Dynamic Duo: Asha Bhosle and Khayyam

Asha Bhosle and Khayyam

Asha Bhosle and Khayyam

I used to do a lot of road trips in Pakistan. In those days (almost 30 years gone now) it was the best way around the country. Whether it was by public bus (those heavily made-up ladies of the highway), the humble ‘wagon’ (discarded Ford minibuses from the UK) or the evocatively named Flying Coaches (Toyota buses that moved like the wind), getting to your destination was always at least half the fun. The conversations, the scary attempts at passing at full speed and the enchanting landscapes (sometimes dusty, sometimes lush) were some of the strongest memories I took from those wonderful days.


I travelled all over Punjab, NWFP (as it was known then) and the Northern Areas on rubber wheels and amazingly am still alive to tell the story. In all those trips there were more then a few breath-defying moments: stoned drivers trying to light a cigarette and change the tape at the same time; a couple buffaloes hit in the dead of night and even an old man who happened to jump the wrong way when we rolled up behind him and tooted the horn. But no deaths or serious injuries.


Music was ALWAYS playing on every trip. Those were the days of the ‘kaset’ tape and booming if crackling speakers. Bollywood film music was the favourite, especially old classics by Rafi, Lata, Mukesh and Asha. More contemporary fare did get played but only if the film was a super mega hit across the border. When it came to folk music Pakistan artists were preferred, especially the love-sick melodies of Attaullah Khan Niazi ‘Issakhelvi’ and soulful songs of any number of female singers like Mehnaz, Tina Sani, Musarrat Nazir or Munni Begum. Ghazals alternated between Ghulam Ali and Jagjit and Chitra Singh. Mehdi Hassan was also a frequent feature, though usually only on the Flying Coaches. Wagons preferred local talent, often singing in Pastho, Shinko or Seraiki.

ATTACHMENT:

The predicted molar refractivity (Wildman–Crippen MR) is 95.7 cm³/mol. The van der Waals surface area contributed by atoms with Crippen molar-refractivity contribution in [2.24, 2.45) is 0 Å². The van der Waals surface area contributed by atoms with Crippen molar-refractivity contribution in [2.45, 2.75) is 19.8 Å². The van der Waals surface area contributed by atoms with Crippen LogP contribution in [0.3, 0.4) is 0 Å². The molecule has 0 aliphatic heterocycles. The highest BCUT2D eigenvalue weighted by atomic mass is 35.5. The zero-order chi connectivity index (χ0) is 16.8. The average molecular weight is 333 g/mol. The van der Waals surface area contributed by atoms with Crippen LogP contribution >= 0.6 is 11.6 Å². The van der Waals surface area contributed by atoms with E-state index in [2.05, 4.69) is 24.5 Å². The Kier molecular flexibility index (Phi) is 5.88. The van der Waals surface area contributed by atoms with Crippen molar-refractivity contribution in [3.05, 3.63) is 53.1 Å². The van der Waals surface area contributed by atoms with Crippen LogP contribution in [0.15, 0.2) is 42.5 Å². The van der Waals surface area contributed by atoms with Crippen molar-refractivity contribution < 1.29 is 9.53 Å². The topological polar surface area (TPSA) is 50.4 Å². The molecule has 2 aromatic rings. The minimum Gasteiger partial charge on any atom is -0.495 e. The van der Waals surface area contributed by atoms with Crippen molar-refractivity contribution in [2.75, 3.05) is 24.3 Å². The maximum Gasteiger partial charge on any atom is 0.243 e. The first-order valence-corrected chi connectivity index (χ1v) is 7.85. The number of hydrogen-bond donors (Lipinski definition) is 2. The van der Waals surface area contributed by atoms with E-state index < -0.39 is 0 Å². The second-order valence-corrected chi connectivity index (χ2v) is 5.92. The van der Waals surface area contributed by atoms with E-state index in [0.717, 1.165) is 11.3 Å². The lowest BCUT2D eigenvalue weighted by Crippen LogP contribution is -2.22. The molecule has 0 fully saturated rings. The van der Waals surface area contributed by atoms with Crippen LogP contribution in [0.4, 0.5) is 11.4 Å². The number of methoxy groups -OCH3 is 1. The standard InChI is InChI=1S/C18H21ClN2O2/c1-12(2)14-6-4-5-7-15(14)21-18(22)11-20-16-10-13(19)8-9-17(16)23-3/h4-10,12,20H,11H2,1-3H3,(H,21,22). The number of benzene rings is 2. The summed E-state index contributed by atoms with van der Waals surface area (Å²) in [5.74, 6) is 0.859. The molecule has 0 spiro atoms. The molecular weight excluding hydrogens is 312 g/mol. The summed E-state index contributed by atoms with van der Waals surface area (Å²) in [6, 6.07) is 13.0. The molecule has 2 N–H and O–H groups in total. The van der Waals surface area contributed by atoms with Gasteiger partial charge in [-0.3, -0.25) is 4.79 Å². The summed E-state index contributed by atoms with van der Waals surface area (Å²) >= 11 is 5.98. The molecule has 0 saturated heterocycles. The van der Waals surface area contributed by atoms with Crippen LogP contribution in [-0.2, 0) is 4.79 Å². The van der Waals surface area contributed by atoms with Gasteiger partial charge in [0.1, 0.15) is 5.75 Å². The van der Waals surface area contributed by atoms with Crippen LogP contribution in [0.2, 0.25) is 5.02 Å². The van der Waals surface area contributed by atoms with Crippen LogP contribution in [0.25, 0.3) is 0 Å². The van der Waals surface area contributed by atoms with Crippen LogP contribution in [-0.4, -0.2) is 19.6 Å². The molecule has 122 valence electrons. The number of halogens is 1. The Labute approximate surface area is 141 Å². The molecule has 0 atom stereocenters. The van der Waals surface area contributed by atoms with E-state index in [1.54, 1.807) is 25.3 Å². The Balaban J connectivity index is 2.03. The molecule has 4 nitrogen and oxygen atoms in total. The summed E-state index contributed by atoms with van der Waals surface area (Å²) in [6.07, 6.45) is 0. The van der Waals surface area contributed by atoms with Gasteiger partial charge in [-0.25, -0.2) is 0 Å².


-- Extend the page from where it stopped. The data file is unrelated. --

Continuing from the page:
Like ragas, certain genres were played at specific times of the day or night. The album we share tonight was the sort of music you got an hour or so after nightfall. People had eaten, said their prayers and were starting to fall off into slumber. The driver, himself feeling the pull of a soft bed, would shuffle through the chaotic jumble of tapes in the glove box and inevitably come up with a cassette of soothing tunes.


These songs may or may not have made an appearance in a film but it didn’t matter. These were songs which focused on the poetry. The lyric was all important. The sort of stuff a tired traveller could close his eyes to but enjoy as he went off to sleep. The subjects were always about love, separation, difficulties in realizing love and hopes for reunion.


The instrumentation was always classy, bringing together strings and horns, guitars and bass, with tabla, harmonium, sitar and bansuri. The mood was contemplative. There was an openness to the time signatures, unhurried but never slack. I always got a feeling of possibility as well as resolution and assurance as the vehicle tore through the night and Asha or Tina or Iqbal Bano entertained us.


This album is classic of this style. It reprises to historic collaboration of Khayyam, one of Indian cinema’s classiest composers and the loveliest (depending on which side of the Lata Mangeshkar divide you sit) female voice in Bollywood. In 1981 they combined to produce a stunning soundtrack for the period film Umrao Jaan, which in one fell swoop lifted Asha Bhosle out of the shadows of her sister, Lata, and positioned her as an artiste of incredible potency in her own right.


The poetry is also first class by some of India’s best lyricists. The sonic feel is similar in many ways to the mature period of Jagjit and Chitra Singh, when they were able to perform ghazals of a bit more sophistication and subtlety than their early 80s hits. Together the three elements of this collection, music, lyric (the language is nafees Urdu, which makes the delight of the experience even sweeter) and performance combine to make a record that never grows stale or old. And makes you hope the road trip will never end.

Asha Aur Khayyam

Track Listing:

01 Chaha Tha Ek Shakhs Ko

02 Log Mujhe Pagal Kehtain Hai

03 Mudatain Beet Gai

04 Aanchal Mein Phool Chand

05 Dil Ka Lagana Khel Na Jano

06 Jaane Kya Haal Ho

07 Zamane Bhar Mein Jo

08 Meri Nigah Chalakta Hua


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